“…there will be whiplash from this. It’s going to be called the Carson effect.” — Craig Wooster

The community microgrid would include 40 Level 2 EV chargers and four ultra-fast DC chargers, a 2.3-MW distributed solar system and about 4 MWh of battery energy storage. It is vying against two other projects for a $10 million CEC grant to demonstrate an advanced energy community.

Craig Wooster, project manager and general contractor for the Stone Edge Farm Microgrid Project in Sonoma, California, also testified in favor of the community microgrid. Wooster said that Charge Bliss competes with his company, but he felt compelled to speak on behalf of the project because a ‘no’ vote by the council would have industry-wide ramifications.

“A no vote on this is going to impact money going to disadvantaged communities in the state, particularly around energy projects,” Wooster said. “Everyone on this council needs to realize there will be a whiplash from this. I’m going to name it. It’s going to be called the Carson effect.”

State money would cease to flow to disadvantaged communities for clean energy projects, and instead will go to higher income areas that embrace them, he said.

Wooster said he studied the Charge Bliss microgrid plan, which he praised as a well written foundational design that is likely to be used as a model by others.

The zero-net energy project serves a civic center, city hall and several parks. Equipment providers include Dynapower, PlugShare, Sunpower, Tesla and Trane, with financing by 127 Energy. Charge Bliss plans to use its own microgrid controller, which it also installed at a microgrid it developed at the Kaiser Permanente’s Richmond Medical Center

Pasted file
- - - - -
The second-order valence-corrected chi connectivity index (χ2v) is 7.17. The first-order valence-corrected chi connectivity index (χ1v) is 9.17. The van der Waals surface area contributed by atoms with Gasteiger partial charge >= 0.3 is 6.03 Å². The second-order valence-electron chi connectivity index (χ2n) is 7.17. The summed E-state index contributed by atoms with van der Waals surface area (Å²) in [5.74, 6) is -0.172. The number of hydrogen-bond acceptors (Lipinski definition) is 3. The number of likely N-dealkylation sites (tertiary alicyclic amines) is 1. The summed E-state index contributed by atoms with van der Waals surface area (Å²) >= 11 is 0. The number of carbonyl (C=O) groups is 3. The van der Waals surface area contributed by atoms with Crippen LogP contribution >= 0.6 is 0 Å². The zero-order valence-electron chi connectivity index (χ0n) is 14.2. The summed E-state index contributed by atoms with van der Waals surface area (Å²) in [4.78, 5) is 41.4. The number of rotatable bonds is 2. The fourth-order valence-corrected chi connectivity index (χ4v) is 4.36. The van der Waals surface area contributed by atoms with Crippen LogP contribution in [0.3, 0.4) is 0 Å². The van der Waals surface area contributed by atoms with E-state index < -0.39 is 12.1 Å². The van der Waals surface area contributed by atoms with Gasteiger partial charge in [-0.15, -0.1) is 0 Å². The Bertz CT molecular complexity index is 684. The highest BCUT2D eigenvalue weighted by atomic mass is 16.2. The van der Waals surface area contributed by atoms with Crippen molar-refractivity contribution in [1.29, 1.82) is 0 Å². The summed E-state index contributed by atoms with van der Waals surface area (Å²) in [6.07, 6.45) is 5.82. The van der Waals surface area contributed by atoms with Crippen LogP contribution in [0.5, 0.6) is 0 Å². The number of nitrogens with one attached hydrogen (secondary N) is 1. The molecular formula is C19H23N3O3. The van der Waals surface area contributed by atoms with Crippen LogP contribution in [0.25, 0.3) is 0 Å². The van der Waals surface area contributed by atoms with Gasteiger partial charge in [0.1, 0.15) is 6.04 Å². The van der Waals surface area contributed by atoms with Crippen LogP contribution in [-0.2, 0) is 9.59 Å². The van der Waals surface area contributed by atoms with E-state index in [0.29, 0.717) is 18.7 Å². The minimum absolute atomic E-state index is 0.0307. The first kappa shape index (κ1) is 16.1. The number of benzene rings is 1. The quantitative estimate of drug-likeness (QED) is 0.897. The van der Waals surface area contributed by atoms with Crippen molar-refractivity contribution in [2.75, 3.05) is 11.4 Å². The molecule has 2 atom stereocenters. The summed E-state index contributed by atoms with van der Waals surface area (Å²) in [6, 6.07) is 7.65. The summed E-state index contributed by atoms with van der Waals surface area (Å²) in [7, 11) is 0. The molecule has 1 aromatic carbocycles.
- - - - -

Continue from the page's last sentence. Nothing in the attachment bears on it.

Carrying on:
A replay of the council meeting is available at the City of Carson website.

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About the Author

Elisa Wood | Editor-in-Chief

Elisa Wood is an award-winning writer and editor who specializes in the energy industry. She is chief editor and co-founder of Microgrid Knowledge and serves as co-host of the publication’s popular conference series. She also co-founded RealEnergyWriters.com, where she continues to lead a team of energy writers who produce content for energy companies and advocacy organizations.

She has been writing about energy for more than two decades and is published widely. Her work can be found in prominent energy business journals as well as mainstream publications. She has been quoted by NPR, the Wall Street Journal and other notable media outlets.

“For an especially readable voice in the industry, the most consistent interpreter across these years has been the energy journalist Elisa Wood, whose Microgrid Knowledge (and conference) has aggregated more stories better than any other feed of its time,” wrote Malcolm McCullough, in the book, Downtime on the Microgrid, published by MIT Press in 2020.